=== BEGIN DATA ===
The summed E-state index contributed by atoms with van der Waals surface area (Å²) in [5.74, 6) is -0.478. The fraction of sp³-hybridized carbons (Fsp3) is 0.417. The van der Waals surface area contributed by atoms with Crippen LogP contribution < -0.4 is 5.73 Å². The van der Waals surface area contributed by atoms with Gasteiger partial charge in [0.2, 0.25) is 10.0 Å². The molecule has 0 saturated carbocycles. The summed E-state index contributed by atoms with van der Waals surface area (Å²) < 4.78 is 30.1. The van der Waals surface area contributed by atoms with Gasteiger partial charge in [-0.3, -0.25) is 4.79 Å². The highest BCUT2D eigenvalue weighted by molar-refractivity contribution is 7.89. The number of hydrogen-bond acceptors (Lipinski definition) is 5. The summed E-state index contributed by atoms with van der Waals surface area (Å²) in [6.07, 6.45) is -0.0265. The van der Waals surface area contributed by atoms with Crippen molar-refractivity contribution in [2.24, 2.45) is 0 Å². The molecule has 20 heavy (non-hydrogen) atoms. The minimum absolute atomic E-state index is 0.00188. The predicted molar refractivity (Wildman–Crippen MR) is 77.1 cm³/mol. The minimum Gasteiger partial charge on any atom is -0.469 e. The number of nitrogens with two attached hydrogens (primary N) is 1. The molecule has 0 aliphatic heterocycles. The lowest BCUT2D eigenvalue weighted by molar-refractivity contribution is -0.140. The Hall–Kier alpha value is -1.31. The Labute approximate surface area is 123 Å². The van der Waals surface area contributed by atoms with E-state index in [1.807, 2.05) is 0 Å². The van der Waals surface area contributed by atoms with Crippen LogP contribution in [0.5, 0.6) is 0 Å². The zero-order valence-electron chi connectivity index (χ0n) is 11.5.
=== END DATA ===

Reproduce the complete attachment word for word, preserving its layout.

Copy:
The summed E-state index contributed by atoms with van der Waals surface area (Å²) in [5.74, 6) is -0.478. The fraction of sp³-hybridized carbons (Fsp3) is 0.417. The van der Waals surface area contributed by atoms with Crippen LogP contribution < -0.4 is 5.73 Å². The van der Waals surface area contributed by atoms with Gasteiger partial charge in [0.2, 0.25) is 10.0 Å². The molecule has 0 saturated carbocycles. The summed E-state index contributed by atoms with van der Waals surface area (Å²) < 4.78 is 30.1. The van der Waals surface area contributed by atoms with Gasteiger partial charge in [-0.3, -0.25) is 4.79 Å². The highest BCUT2D eigenvalue weighted by molar-refractivity contribution is 7.89. The number of hydrogen-bond acceptors (Lipinski definition) is 5. The summed E-state index contributed by atoms with van der Waals surface area (Å²) in [6.07, 6.45) is -0.0265. The van der Waals surface area contributed by atoms with Crippen molar-refractivity contribution in [2.24, 2.45) is 0 Å². The molecule has 20 heavy (non-hydrogen) atoms. The minimum absolute atomic E-state index is 0.00188. The predicted molar refractivity (Wildman–Crippen MR) is 77.1 cm³/mol. The minimum Gasteiger partial charge on any atom is -0.469 e. The number of nitrogens with two attached hydrogens (primary N) is 1. The molecule has 0 aliphatic heterocycles. The lowest BCUT2D eigenvalue weighted by molar-refractivity contribution is -0.140. The Hall–Kier alpha value is -1.31. The Labute approximate surface area is 123 Å². The van der Waals surface area contributed by atoms with E-state index in [1.807, 2.05) is 0 Å². The van der Waals surface area contributed by atoms with Crippen LogP contribution in [0.5, 0.6) is 0 Å². The zero-order valence-electron chi connectivity index (χ0n) is 11.5.